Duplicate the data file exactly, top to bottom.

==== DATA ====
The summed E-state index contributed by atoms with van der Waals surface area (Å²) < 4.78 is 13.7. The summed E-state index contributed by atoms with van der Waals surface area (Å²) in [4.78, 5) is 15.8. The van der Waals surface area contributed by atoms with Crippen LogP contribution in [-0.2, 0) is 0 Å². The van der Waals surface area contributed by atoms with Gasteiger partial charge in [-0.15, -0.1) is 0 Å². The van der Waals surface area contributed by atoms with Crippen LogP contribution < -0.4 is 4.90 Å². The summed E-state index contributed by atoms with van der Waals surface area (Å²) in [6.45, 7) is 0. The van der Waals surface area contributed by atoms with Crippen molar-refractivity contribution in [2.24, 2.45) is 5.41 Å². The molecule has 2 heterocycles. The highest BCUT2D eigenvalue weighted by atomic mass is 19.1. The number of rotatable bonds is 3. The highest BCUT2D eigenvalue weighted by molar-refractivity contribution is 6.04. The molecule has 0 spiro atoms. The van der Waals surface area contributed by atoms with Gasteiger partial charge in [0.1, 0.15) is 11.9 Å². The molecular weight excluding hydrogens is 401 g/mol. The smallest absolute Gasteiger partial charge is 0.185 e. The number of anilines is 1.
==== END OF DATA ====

The summed E-state index contributed by atoms with van der Waals surface area (Å²) < 4.78 is 13.7. The summed E-state index contributed by atoms with van der Waals surface area (Å²) in [4.78, 5) is 15.8. The van der Waals surface area contributed by atoms with Crippen LogP contribution in [-0.2, 0) is 0 Å². The van der Waals surface area contributed by atoms with Gasteiger partial charge in [-0.15, -0.1) is 0 Å². The van der Waals surface area contributed by atoms with Crippen LogP contribution < -0.4 is 4.90 Å². The summed E-state index contributed by atoms with van der Waals surface area (Å²) in [6.45, 7) is 0. The van der Waals surface area contributed by atoms with Crippen molar-refractivity contribution in [2.24, 2.45) is 5.41 Å². The molecule has 2 heterocycles. The highest BCUT2D eigenvalue weighted by atomic mass is 19.1. The number of rotatable bonds is 3. The highest BCUT2D eigenvalue weighted by molar-refractivity contribution is 6.04. The molecule has 0 spiro atoms. The van der Waals surface area contributed by atoms with Gasteiger partial charge in [0.1, 0.15) is 11.9 Å². The molecular weight excluding hydrogens is 401 g/mol. The smallest absolute Gasteiger partial charge is 0.185 e. The number of anilines is 1.